Monday, April 11, 2011
The Phantom of the Opera
The Phantom of the Opera by Gaston Leroux is one of those stories that everyone thinks they know. Whether they've seen the Broadway musical or Lon Chaney's silent film version, they know it's a story about a masked man who hangs out in the Paris Opera House and who falls tragically in love with a young singer, Christine Daae. Despite how closely the silent film's action follows the novel (which it suprisingly does), there are nuances to the story that don't come through. Chaney, one of the early masters of the horror film, doesn't quite convey the human nature of the opera's monster. And we never find out in the film that the Phantom has a name....Erik.
While it is true that Erik commits some very horrifying and despicable acts, the novel reveals that there is a very lonely and hurting human being behind those acts. Erik longs for one thing--to be loved for himself; to be loved like any other person; to have someone look beyond the horrible disfigurement that he carries with him always and love the real Erik. Even his mother could never love him and hold him like other mothers did their children. And, since there was no loving influence to teach him differently, Erik grows up to be a very selfish person...using the wits he has to compensate for what he doesn't have.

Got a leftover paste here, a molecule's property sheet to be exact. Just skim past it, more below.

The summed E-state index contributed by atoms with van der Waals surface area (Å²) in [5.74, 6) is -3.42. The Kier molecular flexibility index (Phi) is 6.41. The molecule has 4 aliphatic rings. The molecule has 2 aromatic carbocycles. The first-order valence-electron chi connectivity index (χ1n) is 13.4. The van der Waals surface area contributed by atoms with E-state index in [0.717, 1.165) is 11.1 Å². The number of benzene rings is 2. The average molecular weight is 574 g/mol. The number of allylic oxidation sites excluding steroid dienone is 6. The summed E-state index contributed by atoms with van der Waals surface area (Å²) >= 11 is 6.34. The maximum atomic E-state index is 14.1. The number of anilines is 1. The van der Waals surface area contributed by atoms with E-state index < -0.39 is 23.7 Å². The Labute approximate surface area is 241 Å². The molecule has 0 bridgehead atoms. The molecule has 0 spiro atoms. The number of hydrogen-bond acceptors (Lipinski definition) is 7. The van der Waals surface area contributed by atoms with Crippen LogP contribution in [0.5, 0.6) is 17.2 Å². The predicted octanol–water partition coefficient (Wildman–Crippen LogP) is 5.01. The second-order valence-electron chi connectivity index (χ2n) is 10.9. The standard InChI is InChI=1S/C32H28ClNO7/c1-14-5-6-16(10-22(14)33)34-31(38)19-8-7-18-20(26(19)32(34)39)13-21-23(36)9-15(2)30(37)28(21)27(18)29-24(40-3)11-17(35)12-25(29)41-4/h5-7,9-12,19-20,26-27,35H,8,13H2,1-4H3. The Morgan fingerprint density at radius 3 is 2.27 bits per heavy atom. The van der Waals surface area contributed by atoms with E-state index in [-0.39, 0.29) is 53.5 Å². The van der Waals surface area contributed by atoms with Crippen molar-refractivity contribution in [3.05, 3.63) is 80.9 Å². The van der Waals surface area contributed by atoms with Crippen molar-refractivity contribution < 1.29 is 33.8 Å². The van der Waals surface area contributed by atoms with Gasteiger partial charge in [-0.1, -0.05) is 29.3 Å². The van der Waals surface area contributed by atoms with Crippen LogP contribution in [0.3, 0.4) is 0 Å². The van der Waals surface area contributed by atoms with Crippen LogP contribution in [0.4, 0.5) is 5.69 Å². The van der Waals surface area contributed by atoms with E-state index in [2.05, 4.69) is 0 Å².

Although published in 1910, the book is very true to 19th century writing...there is a lot of narrative and sometimes the pace drags, but the story is worth it. There is a great gothic atmosphere in the cellars of the opera--down in the Phantom's domain. The characters of Raoul and Christine are sometimes a little flat--the earnest young lover and the innocent young singer--but the story carries them and the underlying theme of love with its power to destroy and its power to set free is what ultimately gives the novel its timeless appeal. Four stars out of five.